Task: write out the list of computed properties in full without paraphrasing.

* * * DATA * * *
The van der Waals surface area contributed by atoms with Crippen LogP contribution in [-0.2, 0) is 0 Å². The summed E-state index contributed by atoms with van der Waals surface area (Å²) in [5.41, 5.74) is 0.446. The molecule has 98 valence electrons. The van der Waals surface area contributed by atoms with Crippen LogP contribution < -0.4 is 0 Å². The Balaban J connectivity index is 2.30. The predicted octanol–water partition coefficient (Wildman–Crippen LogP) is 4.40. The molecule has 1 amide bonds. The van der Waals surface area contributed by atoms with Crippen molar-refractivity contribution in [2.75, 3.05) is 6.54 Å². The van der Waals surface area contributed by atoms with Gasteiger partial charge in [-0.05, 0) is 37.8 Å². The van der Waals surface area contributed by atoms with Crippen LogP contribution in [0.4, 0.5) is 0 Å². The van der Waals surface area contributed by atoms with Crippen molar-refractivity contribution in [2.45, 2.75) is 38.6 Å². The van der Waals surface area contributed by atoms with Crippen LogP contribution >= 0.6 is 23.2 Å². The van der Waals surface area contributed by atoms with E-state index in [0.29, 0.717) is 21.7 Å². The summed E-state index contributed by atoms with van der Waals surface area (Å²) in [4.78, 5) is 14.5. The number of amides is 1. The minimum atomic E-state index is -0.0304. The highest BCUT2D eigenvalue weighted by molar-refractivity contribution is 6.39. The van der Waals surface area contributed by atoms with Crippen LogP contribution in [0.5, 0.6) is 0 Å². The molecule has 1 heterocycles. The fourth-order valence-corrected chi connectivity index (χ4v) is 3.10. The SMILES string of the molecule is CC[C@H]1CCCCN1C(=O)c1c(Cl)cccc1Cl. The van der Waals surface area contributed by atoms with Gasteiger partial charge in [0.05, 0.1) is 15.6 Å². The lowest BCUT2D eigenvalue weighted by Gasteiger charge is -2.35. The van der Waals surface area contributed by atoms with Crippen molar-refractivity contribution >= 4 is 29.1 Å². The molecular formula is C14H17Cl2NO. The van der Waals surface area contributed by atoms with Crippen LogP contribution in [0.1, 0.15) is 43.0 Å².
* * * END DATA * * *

The van der Waals surface area contributed by atoms with Crippen LogP contribution in [-0.2, 0) is 0 Å². The summed E-state index contributed by atoms with van der Waals surface area (Å²) in [5.41, 5.74) is 0.446. The molecule has 98 valence electrons. The van der Waals surface area contributed by atoms with Crippen LogP contribution < -0.4 is 0 Å². The Balaban J connectivity index is 2.30. The predicted octanol–water partition coefficient (Wildman–Crippen LogP) is 4.40. The molecule has 1 amide bonds. The van der Waals surface area contributed by atoms with Crippen molar-refractivity contribution in [2.75, 3.05) is 6.54 Å². The van der Waals surface area contributed by atoms with Gasteiger partial charge in [-0.05, 0) is 37.8 Å². The van der Waals surface area contributed by atoms with Crippen LogP contribution in [0.4, 0.5) is 0 Å². The van der Waals surface area contributed by atoms with Crippen molar-refractivity contribution in [2.45, 2.75) is 38.6 Å². The van der Waals surface area contributed by atoms with Crippen LogP contribution >= 0.6 is 23.2 Å². The van der Waals surface area contributed by atoms with E-state index in [0.29, 0.717) is 21.7 Å². The summed E-state index contributed by atoms with van der Waals surface area (Å²) in [4.78, 5) is 14.5. The number of amides is 1. The minimum atomic E-state index is -0.0304. The highest BCUT2D eigenvalue weighted by molar-refractivity contribution is 6.39. The van der Waals surface area contributed by atoms with Crippen LogP contribution in [0.5, 0.6) is 0 Å². The molecule has 1 heterocycles. The fourth-order valence-corrected chi connectivity index (χ4v) is 3.10. The SMILES string of the molecule is CC[C@H]1CCCCN1C(=O)c1c(Cl)cccc1Cl. The van der Waals surface area contributed by atoms with Gasteiger partial charge in [0.05, 0.1) is 15.6 Å². The lowest BCUT2D eigenvalue weighted by Gasteiger charge is -2.35. The van der Waals surface area contributed by atoms with Crippen molar-refractivity contribution >= 4 is 29.1 Å². The molecular formula is C14H17Cl2NO. The van der Waals surface area contributed by atoms with Crippen LogP contribution in [0.1, 0.15) is 43.0 Å².